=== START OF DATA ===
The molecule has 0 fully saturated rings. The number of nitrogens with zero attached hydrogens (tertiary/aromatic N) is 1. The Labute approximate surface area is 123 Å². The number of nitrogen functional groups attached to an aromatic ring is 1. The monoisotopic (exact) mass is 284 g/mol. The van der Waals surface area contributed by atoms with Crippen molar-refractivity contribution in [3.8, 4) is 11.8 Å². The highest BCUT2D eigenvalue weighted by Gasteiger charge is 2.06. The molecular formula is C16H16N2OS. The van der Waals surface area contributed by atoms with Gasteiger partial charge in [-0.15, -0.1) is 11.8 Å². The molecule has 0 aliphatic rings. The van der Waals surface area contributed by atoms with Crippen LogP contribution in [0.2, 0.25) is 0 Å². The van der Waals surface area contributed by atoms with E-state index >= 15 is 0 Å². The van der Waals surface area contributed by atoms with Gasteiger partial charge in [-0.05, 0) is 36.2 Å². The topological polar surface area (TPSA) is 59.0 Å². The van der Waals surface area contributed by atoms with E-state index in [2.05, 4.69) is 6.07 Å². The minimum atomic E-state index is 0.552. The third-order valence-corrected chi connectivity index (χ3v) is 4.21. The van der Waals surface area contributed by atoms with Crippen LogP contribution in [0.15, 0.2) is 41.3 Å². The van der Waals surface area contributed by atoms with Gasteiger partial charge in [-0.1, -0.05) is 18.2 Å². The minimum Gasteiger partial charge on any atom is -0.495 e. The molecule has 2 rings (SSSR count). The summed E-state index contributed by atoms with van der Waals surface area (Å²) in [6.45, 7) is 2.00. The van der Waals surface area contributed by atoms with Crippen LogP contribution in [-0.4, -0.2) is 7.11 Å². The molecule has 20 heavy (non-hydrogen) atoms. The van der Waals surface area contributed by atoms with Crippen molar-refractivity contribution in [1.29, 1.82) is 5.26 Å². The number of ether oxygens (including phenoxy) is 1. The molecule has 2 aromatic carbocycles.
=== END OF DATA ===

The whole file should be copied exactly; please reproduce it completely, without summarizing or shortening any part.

The molecule has 0 fully saturated rings. The number of nitrogens with zero attached hydrogens (tertiary/aromatic N) is 1. The Labute approximate surface area is 123 Å². The number of nitrogen functional groups attached to an aromatic ring is 1. The monoisotopic (exact) mass is 284 g/mol. The van der Waals surface area contributed by atoms with Crippen molar-refractivity contribution in [3.8, 4) is 11.8 Å². The highest BCUT2D eigenvalue weighted by Gasteiger charge is 2.06. The molecular formula is C16H16N2OS. The van der Waals surface area contributed by atoms with Gasteiger partial charge in [-0.15, -0.1) is 11.8 Å². The molecule has 0 aliphatic rings. The van der Waals surface area contributed by atoms with Crippen LogP contribution in [0.2, 0.25) is 0 Å². The van der Waals surface area contributed by atoms with E-state index >= 15 is 0 Å². The van der Waals surface area contributed by atoms with Gasteiger partial charge in [-0.05, 0) is 36.2 Å². The topological polar surface area (TPSA) is 59.0 Å². The van der Waals surface area contributed by atoms with E-state index in [2.05, 4.69) is 6.07 Å². The minimum atomic E-state index is 0.552. The third-order valence-corrected chi connectivity index (χ3v) is 4.21. The van der Waals surface area contributed by atoms with Crippen LogP contribution in [0.15, 0.2) is 41.3 Å². The van der Waals surface area contributed by atoms with Gasteiger partial charge in [-0.1, -0.05) is 18.2 Å². The minimum Gasteiger partial charge on any atom is -0.495 e. The molecule has 2 rings (SSSR count). The summed E-state index contributed by atoms with van der Waals surface area (Å²) in [6.45, 7) is 2.00. The van der Waals surface area contributed by atoms with Crippen LogP contribution in [-0.4, -0.2) is 7.11 Å². The molecule has 20 heavy (non-hydrogen) atoms. The van der Waals surface area contributed by atoms with Crippen molar-refractivity contribution in [1.29, 1.82) is 5.26 Å². The number of ether oxygens (including phenoxy) is 1. The molecule has 2 aromatic carbocycles.